Recommendations on Poverty Alleviation
The general consensus that emerged during the seminar is that poverty situation prevailing the world over poses a challenge to humanity and that poverty anywhere is a threat not only to the development efforts but also to the prosperity at large. There is sufficient evidence to believe that poverty is not a problem specific or exclusive to the under developed Third World, even the most developed economies face serious poverty problems. It is common knowledge that affluence exists side by side with conditions of utter poverty even in the rich countries of the world.
There has never been dearth of plans and programmes designed to address the issue of poverty alleviation, yet it is sad to note that little has been done in practical terms. Above all, the poor perception and short-sightedness, non-implementation of policies whatsoever, mass corruption and despotic and non-committed regimes are responsible for the plight of the poor. Unless fundamental structural changes are made both at the policy and management levels, which imply inter alia taking into consideration the ideological and social imperatives, judicious distribution of assets and property rights and overhauling the whole planning and implementation machinery, situation may not change for betterment.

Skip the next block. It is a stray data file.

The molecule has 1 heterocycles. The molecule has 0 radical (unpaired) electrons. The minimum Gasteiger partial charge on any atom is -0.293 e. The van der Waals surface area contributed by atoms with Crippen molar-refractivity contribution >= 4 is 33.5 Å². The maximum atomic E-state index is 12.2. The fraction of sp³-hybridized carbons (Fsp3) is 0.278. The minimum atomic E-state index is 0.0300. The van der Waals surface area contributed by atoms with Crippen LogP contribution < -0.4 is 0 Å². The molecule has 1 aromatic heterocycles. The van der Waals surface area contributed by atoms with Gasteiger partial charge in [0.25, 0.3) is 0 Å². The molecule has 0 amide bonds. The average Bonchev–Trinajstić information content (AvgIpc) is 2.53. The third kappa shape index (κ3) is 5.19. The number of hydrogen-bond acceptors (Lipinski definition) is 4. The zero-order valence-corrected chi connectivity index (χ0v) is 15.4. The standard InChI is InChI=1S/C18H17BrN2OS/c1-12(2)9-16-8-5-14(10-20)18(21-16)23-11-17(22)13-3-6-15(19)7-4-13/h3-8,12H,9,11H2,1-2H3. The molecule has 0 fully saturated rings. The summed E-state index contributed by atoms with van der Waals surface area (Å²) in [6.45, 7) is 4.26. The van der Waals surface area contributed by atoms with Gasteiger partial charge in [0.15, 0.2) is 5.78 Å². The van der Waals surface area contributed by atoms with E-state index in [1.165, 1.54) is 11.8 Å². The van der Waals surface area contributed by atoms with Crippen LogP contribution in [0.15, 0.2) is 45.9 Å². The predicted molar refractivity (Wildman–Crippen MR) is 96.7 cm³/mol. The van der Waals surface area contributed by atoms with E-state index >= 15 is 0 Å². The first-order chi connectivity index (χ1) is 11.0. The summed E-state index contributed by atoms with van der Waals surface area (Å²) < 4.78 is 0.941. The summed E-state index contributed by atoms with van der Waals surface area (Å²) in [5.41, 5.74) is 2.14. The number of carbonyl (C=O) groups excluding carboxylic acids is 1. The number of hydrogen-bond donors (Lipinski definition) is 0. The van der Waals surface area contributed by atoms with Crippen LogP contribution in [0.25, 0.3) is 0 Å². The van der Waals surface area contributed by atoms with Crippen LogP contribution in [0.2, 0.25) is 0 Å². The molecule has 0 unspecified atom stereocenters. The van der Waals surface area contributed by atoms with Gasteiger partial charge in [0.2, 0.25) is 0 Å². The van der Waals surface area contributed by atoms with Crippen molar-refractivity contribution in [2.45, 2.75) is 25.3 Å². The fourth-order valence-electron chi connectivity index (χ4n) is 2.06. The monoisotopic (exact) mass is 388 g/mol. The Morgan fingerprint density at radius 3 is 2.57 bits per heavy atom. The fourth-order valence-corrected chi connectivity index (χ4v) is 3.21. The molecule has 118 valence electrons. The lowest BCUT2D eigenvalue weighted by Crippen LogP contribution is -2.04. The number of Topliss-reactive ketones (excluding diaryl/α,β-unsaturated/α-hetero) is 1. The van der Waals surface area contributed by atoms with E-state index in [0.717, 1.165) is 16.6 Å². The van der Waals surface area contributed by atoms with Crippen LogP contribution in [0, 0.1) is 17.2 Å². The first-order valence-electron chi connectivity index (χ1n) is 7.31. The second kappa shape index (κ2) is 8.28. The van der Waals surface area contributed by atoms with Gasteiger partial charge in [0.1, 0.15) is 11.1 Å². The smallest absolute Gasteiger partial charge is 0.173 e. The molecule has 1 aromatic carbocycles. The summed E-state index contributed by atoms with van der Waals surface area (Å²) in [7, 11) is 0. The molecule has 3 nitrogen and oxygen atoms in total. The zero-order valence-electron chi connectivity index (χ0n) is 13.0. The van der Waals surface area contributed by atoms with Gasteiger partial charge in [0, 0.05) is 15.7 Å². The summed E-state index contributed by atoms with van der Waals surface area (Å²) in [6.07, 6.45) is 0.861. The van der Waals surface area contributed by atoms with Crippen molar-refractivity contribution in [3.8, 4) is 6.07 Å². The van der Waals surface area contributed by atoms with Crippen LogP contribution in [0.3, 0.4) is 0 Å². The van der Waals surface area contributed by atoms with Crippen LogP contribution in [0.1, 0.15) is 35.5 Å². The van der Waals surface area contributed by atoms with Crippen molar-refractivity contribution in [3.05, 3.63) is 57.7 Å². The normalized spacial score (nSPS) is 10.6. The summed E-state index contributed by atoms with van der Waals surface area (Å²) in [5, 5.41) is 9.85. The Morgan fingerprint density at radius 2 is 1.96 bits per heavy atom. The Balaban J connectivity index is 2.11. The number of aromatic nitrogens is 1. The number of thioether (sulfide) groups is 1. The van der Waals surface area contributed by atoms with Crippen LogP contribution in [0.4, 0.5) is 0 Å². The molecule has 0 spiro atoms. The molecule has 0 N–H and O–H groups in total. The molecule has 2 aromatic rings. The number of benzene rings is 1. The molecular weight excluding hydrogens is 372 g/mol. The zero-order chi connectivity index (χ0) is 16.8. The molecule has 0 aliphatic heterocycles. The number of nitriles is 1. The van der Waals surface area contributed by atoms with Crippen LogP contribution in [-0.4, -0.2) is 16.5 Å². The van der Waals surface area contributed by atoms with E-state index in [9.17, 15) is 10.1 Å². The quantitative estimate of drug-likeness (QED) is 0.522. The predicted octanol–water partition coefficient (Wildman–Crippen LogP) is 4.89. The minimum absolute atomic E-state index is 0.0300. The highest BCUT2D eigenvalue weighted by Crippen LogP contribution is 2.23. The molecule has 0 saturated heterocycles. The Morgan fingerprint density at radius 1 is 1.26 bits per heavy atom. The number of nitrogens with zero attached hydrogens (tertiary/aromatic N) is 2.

Looking at the problem of poverty from pure technical view point, the following actions seem more important:
Food and population are two major-indicators as well as determinants of the poverty situation. We need to be careful in establishing the cause and effect relationship of these factors. Rather than following the single track policies of reducing fertility rate and other similar measures through an artificial interventionist approach, which is not in-keeping with our traditional and cultural heritage and is accompanied with scores of undesirable social evils, we must follow the positive strategy of improving productivity to increase food supply and provide education to masses in general and to women in particular lo induce responsible familyhood. Economic development that leads to gainful employment of all able-bodied persons and improved incomes through distributive justice is a better means to help stabilise the population. It is rightly said that development is the best ‘contraceptive’.